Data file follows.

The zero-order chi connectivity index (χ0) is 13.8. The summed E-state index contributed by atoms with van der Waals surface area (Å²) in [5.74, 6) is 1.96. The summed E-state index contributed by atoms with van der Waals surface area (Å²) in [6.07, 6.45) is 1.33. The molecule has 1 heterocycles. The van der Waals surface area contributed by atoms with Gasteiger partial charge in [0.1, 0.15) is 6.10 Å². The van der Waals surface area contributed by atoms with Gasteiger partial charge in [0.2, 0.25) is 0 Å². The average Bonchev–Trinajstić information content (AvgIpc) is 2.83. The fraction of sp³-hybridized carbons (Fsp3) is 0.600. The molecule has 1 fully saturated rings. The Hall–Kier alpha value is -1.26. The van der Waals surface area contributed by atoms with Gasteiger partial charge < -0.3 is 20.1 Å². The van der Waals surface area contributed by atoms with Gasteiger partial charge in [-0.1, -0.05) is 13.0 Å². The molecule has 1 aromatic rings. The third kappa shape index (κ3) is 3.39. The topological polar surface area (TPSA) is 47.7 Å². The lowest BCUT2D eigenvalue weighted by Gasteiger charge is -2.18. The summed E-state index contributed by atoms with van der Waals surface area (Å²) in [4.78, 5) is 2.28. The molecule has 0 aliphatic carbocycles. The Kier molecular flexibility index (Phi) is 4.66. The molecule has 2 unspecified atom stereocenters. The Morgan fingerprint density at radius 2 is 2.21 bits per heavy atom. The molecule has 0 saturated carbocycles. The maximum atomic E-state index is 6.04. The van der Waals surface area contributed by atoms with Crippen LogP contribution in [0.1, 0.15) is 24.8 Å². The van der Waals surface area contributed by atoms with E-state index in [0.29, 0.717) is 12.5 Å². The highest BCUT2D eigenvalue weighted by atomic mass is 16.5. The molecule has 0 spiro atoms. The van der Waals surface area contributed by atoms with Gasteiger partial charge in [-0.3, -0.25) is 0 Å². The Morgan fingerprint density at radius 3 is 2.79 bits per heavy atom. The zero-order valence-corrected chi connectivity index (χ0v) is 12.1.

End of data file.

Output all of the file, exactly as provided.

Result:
The zero-order chi connectivity index (χ0) is 13.8. The summed E-state index contributed by atoms with van der Waals surface area (Å²) in [5.74, 6) is 1.96. The summed E-state index contributed by atoms with van der Waals surface area (Å²) in [6.07, 6.45) is 1.33. The molecule has 1 heterocycles. The van der Waals surface area contributed by atoms with Gasteiger partial charge in [0.1, 0.15) is 6.10 Å². The van der Waals surface area contributed by atoms with Gasteiger partial charge in [0.2, 0.25) is 0 Å². The average Bonchev–Trinajstić information content (AvgIpc) is 2.83. The fraction of sp³-hybridized carbons (Fsp3) is 0.600. The molecule has 1 fully saturated rings. The Hall–Kier alpha value is -1.26. The van der Waals surface area contributed by atoms with Gasteiger partial charge < -0.3 is 20.1 Å². The van der Waals surface area contributed by atoms with Gasteiger partial charge in [-0.1, -0.05) is 13.0 Å². The molecule has 1 aromatic rings. The third kappa shape index (κ3) is 3.39. The topological polar surface area (TPSA) is 47.7 Å². The lowest BCUT2D eigenvalue weighted by Gasteiger charge is -2.18. The summed E-state index contributed by atoms with van der Waals surface area (Å²) in [4.78, 5) is 2.28. The molecule has 0 aliphatic carbocycles. The Kier molecular flexibility index (Phi) is 4.66. The molecule has 2 unspecified atom stereocenters. The Morgan fingerprint density at radius 2 is 2.21 bits per heavy atom. The molecule has 0 saturated carbocycles. The maximum atomic E-state index is 6.04. The van der Waals surface area contributed by atoms with Crippen LogP contribution in [0.1, 0.15) is 24.8 Å². The van der Waals surface area contributed by atoms with E-state index in [0.29, 0.717) is 12.5 Å². The highest BCUT2D eigenvalue weighted by atomic mass is 16.5. The molecule has 0 spiro atoms. The van der Waals surface area contributed by atoms with Gasteiger partial charge in [-0.3, -0.25) is 0 Å². The Morgan fingerprint density at radius 3 is 2.79 bits per heavy atom. The zero-order valence-corrected chi connectivity index (χ0v) is 12.1.